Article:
The north-west of Thailand is palpably more affluent & prosperous than the east and south. As soon as we came over from Laos & headed west, we could feel & see the difference. 4G networks everywhere, so I got reliable Google directions, good road surfaces most place & more retail & trade activity.
One oddity is the Thais seem to be inordinately fond of theme park resorts, with some mythological & extraordinary characters. We stopped for lunch at one such active resort & sat eating our chicken fried rice (at least I think that is what my translator app ordered us) looking out on a vista of large model pandas reaching up to bamboo trees, next to an ancient bicycle with sidecar. The surrounding areas were Chinese themed pagoda pavilions, with the flower beds full of odd animals & cartoon characters. We also stopped at another roadside site that has long since closed & been abandoned. The rusty gates were locked so we found a low part of the wall & climbed in. Overgrown & falling apart, there were animals & mystical creatures everywhere. I took some pictures here (see the gallery) but I couldn’t bear to photograph any in our lunch stop!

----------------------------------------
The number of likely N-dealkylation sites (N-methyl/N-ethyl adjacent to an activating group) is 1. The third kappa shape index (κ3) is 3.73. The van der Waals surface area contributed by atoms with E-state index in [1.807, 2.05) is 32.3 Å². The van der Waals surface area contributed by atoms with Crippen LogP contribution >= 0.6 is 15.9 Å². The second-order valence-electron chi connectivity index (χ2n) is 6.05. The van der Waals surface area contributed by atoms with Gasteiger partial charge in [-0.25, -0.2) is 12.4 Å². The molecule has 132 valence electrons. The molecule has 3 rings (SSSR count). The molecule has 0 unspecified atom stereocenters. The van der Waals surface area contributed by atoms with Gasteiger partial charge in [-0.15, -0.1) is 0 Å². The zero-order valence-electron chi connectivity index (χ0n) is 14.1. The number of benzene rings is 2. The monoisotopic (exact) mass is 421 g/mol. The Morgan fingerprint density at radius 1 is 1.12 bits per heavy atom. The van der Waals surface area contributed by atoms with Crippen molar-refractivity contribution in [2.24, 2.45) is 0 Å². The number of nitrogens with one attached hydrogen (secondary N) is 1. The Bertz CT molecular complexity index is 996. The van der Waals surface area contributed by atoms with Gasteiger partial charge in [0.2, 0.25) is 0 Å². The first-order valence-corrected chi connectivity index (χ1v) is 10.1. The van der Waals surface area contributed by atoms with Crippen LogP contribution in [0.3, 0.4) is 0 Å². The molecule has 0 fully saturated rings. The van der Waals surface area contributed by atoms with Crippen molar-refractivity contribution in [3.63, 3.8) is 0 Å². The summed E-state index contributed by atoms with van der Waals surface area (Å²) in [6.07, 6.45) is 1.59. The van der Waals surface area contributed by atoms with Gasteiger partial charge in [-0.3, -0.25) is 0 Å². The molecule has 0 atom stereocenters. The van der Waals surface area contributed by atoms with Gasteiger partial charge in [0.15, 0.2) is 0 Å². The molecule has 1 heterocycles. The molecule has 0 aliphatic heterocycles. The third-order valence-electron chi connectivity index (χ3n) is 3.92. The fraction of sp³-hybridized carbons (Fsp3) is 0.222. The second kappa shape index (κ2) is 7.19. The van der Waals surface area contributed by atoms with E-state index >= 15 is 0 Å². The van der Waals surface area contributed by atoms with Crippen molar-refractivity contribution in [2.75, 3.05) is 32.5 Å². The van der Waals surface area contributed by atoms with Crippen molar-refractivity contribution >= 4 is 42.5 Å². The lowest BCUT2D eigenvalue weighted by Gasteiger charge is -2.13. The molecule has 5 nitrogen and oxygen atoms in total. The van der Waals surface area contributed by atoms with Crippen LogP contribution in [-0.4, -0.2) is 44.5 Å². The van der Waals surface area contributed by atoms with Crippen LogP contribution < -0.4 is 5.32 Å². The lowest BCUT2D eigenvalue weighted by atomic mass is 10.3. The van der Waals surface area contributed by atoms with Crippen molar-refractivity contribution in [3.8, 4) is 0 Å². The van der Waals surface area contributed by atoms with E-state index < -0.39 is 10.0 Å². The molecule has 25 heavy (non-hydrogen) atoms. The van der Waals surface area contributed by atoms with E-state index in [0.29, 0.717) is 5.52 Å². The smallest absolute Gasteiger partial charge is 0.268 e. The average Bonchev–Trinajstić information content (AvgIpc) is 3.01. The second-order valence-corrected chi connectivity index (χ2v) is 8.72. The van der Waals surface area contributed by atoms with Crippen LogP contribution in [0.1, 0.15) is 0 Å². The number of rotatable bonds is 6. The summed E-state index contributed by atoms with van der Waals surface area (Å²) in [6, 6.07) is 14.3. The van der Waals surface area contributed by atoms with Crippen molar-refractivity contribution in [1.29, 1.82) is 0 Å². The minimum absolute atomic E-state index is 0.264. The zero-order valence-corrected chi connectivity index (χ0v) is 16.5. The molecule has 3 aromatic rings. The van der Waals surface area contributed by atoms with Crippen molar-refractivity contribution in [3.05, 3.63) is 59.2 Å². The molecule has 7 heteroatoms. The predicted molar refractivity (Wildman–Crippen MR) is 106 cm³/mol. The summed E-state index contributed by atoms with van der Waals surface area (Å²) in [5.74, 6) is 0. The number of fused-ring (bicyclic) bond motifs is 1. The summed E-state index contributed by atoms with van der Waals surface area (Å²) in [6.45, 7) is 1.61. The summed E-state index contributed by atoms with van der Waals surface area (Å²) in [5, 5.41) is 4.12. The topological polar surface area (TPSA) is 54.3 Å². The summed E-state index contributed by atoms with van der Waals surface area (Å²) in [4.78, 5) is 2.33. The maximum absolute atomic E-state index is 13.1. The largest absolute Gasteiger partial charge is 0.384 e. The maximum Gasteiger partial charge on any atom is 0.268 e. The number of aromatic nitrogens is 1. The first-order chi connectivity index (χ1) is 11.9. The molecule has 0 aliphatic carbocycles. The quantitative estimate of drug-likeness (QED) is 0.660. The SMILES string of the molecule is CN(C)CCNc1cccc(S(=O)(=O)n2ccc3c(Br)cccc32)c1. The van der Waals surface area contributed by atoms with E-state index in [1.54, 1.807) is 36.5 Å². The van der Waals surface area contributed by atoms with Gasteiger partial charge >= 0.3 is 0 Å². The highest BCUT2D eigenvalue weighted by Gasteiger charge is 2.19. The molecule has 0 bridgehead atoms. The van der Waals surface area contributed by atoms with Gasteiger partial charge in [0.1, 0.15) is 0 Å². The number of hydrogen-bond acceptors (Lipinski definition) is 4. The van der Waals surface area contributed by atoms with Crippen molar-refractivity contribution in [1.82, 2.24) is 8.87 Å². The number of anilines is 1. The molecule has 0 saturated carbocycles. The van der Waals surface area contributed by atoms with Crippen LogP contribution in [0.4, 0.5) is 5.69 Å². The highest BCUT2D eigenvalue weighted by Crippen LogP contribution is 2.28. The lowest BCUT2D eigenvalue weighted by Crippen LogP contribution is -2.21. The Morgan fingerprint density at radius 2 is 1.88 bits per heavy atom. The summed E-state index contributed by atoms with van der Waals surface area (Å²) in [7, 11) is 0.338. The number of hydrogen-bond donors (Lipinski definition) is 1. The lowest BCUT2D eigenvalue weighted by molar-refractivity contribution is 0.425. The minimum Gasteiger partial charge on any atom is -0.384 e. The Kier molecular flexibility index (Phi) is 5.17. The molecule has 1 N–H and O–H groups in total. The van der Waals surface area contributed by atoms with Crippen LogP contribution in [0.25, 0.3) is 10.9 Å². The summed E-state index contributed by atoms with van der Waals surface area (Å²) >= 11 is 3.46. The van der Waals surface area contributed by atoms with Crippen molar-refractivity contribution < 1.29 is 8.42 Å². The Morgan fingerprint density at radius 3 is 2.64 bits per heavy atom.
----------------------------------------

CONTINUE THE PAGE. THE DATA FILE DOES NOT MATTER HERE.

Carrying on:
We parked up about 30 minutes outside Chiang Mai & did our usual Booking.com look. We chose the Amora hotel because it was a reasonable standard - 4 star - and was offering excellent rates. But the real reason was because it was bang next to the old city centre. It proved a great choice as after a quick freshen up, we walked out for a drink & dinner just across the street. A truly excellent Indian dinner - I know, but we have been eating primarily local food most of the time, and we both just really felt like an Indian! As we are on the 11th floor, the room also offered a great view of the city, especially at sunset!
Just on a side note, I was glad we had left Laos behind because Simon simply couldn’t stop slaughtering the place names, especially Vientiane, which varied from Visace to Vincenzo to Vianetto! I told him to call it V, but he couldn’t do that either! So, I thought we were at last clear of that hurdle, when he called Chiang Mai, Chung Ho....!
You’ll find all the images from my Rovings here: